European Union flag (photo ADS)
Israel is cringing under the European Union’s “guideline” requirement– the demand by the EU to “recognize in writing that the West Bank settlements are not part of Israel.” And Israel is drawing red lines of its own.
This is about a looming deadline for Horizon 2020, an ambitious €80 billion research and innovation project launched by the EU to create job growth and fuel the economy, set to begin January 2014. Israel is the only non-European country offered full partnership in the program, and Israeli officials understand not participating in the project would “cost Israel dearly“.
Talks between the EU and Israel on the technical/professional aspects of the program are set to begin on August 14th and Israeli Ministries are scurrying to formulate a unified response before those talks begin. A lot is riding on Israel convincing the EU to back off. The EU’s adoption of “legislative acts” on Horizon 2020 will take place later this year. Israeli Ministries directly participating in Horizon 2020 are the Economy and Trade Ministry, Education Ministry, and Science and Technology Ministry.
But Israeli meetings about the program have also included the National Security Council/Foreign Ministry and the Justice Ministry. This is because, according to The Jerusalem Post, “Israel cannot sign a clause that contradicts its own policies and laws.” From the Post:
Israel annexed Jerusalem and the Golan Heights, and will not sign a clause saying those areas are not part of Israel. Furthermore, it is also not willing to sign an agreement that discriminates against Israeli entities over the Green Line.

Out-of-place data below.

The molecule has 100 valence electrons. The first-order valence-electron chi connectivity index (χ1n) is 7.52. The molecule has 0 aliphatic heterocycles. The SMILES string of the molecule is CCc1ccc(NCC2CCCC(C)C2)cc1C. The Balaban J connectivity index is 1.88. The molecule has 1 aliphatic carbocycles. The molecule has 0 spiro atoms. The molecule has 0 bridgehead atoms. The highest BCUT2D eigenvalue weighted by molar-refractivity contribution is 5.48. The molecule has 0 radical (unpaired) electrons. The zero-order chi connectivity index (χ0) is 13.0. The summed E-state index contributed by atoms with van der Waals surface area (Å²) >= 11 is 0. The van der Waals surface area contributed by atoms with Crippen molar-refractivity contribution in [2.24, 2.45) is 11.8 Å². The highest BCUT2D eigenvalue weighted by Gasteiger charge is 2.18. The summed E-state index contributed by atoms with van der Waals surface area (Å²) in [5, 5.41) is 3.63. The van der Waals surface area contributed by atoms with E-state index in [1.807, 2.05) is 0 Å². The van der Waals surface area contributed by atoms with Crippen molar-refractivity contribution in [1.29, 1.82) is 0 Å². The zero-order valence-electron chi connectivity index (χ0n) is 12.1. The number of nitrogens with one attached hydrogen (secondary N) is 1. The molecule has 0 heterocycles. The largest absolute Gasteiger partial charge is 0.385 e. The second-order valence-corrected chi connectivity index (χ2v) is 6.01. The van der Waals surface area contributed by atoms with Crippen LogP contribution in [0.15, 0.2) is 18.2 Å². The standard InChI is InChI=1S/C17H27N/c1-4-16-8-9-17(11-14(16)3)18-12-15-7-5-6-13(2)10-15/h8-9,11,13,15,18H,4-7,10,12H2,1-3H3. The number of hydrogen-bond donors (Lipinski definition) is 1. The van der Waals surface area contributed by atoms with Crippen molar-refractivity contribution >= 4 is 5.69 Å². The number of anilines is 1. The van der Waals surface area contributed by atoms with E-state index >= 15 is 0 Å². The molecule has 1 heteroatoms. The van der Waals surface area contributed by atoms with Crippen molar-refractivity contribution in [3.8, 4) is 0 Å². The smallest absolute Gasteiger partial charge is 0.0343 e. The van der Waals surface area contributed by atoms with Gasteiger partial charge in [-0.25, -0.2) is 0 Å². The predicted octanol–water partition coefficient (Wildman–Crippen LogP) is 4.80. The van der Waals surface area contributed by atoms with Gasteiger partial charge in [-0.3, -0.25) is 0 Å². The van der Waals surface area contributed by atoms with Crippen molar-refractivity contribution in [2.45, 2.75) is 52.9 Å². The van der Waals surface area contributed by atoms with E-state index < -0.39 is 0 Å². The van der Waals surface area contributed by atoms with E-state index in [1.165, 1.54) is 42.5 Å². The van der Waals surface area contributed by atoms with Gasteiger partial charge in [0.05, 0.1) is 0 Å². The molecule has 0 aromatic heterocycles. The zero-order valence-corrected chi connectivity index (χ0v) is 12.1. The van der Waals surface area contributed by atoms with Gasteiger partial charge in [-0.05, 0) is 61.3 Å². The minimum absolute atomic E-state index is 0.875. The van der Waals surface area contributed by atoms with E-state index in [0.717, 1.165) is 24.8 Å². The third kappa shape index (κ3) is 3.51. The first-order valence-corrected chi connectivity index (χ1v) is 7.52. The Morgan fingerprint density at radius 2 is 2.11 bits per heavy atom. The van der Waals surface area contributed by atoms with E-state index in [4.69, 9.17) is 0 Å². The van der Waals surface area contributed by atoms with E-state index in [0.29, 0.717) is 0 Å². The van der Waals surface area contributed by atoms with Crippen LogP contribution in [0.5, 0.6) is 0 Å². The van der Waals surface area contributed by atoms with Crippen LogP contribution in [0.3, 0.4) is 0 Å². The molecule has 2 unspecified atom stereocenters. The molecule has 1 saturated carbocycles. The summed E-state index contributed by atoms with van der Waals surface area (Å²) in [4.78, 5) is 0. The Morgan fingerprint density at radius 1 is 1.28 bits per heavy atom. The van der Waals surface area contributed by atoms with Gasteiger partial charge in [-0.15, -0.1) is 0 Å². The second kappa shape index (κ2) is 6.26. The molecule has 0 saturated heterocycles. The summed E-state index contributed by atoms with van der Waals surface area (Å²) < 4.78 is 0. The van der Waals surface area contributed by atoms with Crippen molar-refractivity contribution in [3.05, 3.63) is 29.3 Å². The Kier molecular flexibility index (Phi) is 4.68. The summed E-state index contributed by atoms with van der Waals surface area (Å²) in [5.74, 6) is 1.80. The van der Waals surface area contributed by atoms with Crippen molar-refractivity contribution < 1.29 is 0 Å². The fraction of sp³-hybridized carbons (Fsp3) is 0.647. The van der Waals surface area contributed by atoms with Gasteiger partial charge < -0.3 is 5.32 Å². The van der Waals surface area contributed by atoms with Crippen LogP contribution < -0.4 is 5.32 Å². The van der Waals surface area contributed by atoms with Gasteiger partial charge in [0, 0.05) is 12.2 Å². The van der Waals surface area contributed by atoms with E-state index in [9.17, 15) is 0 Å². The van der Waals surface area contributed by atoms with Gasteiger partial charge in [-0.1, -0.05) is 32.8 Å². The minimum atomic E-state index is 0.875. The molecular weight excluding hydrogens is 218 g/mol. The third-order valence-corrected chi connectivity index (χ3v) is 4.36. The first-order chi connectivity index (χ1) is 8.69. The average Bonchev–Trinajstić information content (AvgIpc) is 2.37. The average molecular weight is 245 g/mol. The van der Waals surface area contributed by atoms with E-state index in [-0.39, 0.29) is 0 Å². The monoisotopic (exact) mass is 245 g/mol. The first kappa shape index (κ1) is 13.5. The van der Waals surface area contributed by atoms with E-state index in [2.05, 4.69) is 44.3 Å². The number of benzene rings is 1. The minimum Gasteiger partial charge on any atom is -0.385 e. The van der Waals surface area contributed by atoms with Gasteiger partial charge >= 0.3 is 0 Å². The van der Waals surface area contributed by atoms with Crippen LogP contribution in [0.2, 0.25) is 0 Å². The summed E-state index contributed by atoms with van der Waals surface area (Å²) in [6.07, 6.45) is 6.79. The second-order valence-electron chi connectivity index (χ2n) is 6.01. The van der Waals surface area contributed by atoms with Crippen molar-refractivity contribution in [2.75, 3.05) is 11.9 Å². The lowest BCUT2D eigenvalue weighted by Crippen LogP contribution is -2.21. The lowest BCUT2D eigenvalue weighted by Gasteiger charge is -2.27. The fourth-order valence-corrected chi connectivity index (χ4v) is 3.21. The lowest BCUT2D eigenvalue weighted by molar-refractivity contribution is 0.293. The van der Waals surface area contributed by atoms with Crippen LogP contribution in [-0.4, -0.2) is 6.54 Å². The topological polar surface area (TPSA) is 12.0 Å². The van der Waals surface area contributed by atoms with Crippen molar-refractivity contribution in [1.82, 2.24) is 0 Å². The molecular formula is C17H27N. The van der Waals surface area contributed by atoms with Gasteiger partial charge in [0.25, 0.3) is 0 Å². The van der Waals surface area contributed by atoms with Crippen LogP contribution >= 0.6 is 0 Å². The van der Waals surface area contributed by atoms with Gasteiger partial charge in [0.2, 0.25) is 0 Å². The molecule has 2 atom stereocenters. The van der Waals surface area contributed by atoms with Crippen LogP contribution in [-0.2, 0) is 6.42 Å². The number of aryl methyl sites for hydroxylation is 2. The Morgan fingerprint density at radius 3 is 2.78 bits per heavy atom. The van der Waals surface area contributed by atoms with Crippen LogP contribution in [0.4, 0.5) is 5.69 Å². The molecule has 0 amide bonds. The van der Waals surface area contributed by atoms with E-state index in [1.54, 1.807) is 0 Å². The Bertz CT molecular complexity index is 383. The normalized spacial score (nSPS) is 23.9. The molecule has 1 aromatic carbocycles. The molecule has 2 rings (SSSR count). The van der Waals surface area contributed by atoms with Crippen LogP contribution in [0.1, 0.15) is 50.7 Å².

One official said that the internal discussions are not over boycotting the Europeans “to get back at them” but over finding a formula both sides can live with.
The ministers are not in agreement. Naftali Bennett, the new Economy Minister from the Jewish Home party, wants to throw in the towel and end co-operation with the EU. Netanyahu and Defense Minister Moshe Ya’alon have gone on the offensive by ordering restrictions on representatives of the EU to access Palestine.
Defense Minister Moshe Ya’alon ordered limitations on the movement of EU representatives in the West Bank and the Gaza Strip several weeks ago. Ya’alon ordered the defense establishment to cease cooperation in the field with EU representatives. This move includes the cessation of assistance in infrastructure projects in Area C, the areas of the West Bank under full Israeli control.
Ya’alon also intends to restrict the movement of EU representatives from the Gaza Strip into Israel and back through the Erez checkpoint. Ya’alon’s actions are apparently coordinated with Prime Minister Benjamin Netanyahu.
Israel stands to lose by not participating in the project:
It’s anticipated the country could lose €1bn in R&D funding if the government decides not pull-out. The Israeli government is set to contribute €600m in support funds to Horizon 2020 if it participates.
And Israeli scientists are alarmed by the prospect, Haaretz says:
Israeli scientists warn that cutting ties with the European Union could cause irreparable harm to Israeli research. The researchers were reacting to Economy Ministry Naftali Bennett‘s call for the Israeli government to end all cooperation with the EU in response to new guidelines banning funding to Israeli entities with ties to West Bank settlements, East Jerusalem or the Golan Heights.